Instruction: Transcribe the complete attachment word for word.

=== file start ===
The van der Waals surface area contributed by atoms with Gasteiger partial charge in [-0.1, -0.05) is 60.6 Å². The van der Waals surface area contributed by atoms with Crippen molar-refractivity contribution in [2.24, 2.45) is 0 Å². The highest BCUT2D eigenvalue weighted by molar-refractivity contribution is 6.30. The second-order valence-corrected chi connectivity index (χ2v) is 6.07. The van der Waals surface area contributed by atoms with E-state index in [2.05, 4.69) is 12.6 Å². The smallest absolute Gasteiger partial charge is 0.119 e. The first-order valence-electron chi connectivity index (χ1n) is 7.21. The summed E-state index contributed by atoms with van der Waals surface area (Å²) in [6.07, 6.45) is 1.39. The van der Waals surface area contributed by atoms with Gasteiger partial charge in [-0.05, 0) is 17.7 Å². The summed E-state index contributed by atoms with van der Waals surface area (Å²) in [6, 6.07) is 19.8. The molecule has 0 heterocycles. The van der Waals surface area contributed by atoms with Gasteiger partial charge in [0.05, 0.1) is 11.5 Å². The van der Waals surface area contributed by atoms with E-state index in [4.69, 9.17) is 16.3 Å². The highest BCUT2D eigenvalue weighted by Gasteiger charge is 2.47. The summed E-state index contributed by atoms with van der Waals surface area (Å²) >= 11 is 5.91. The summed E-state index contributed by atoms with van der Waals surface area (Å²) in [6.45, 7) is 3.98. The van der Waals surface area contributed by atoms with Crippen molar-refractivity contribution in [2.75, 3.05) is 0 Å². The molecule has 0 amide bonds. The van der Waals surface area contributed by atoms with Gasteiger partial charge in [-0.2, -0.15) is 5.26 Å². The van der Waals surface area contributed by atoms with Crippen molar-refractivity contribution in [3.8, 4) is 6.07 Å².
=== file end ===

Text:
The van der Waals surface area contributed by atoms with Gasteiger partial charge in [-0.1, -0.05) is 60.6 Å². The van der Waals surface area contributed by atoms with Crippen molar-refractivity contribution in [2.24, 2.45) is 0 Å². The highest BCUT2D eigenvalue weighted by molar-refractivity contribution is 6.30. The second-order valence-corrected chi connectivity index (χ2v) is 6.07. The van der Waals surface area contributed by atoms with E-state index in [2.05, 4.69) is 12.6 Å². The smallest absolute Gasteiger partial charge is 0.119 e. The first-order valence-electron chi connectivity index (χ1n) is 7.21. The summed E-state index contributed by atoms with van der Waals surface area (Å²) in [6.07, 6.45) is 1.39. The van der Waals surface area contributed by atoms with Gasteiger partial charge in [-0.05, 0) is 17.7 Å². The summed E-state index contributed by atoms with van der Waals surface area (Å²) in [6, 6.07) is 19.8. The molecule has 0 heterocycles. The van der Waals surface area contributed by atoms with Gasteiger partial charge in [0.05, 0.1) is 11.5 Å². The van der Waals surface area contributed by atoms with E-state index in [4.69, 9.17) is 16.3 Å². The highest BCUT2D eigenvalue weighted by Gasteiger charge is 2.47. The summed E-state index contributed by atoms with van der Waals surface area (Å²) >= 11 is 5.91. The summed E-state index contributed by atoms with van der Waals surface area (Å²) in [6.45, 7) is 3.98. The van der Waals surface area contributed by atoms with Crippen molar-refractivity contribution in [2.75, 3.05) is 0 Å². The molecule has 0 amide bonds. The van der Waals surface area contributed by atoms with Gasteiger partial charge in [-0.2, -0.15) is 5.26 Å². The van der Waals surface area contributed by atoms with Crippen molar-refractivity contribution in [3.8, 4) is 6.07 Å².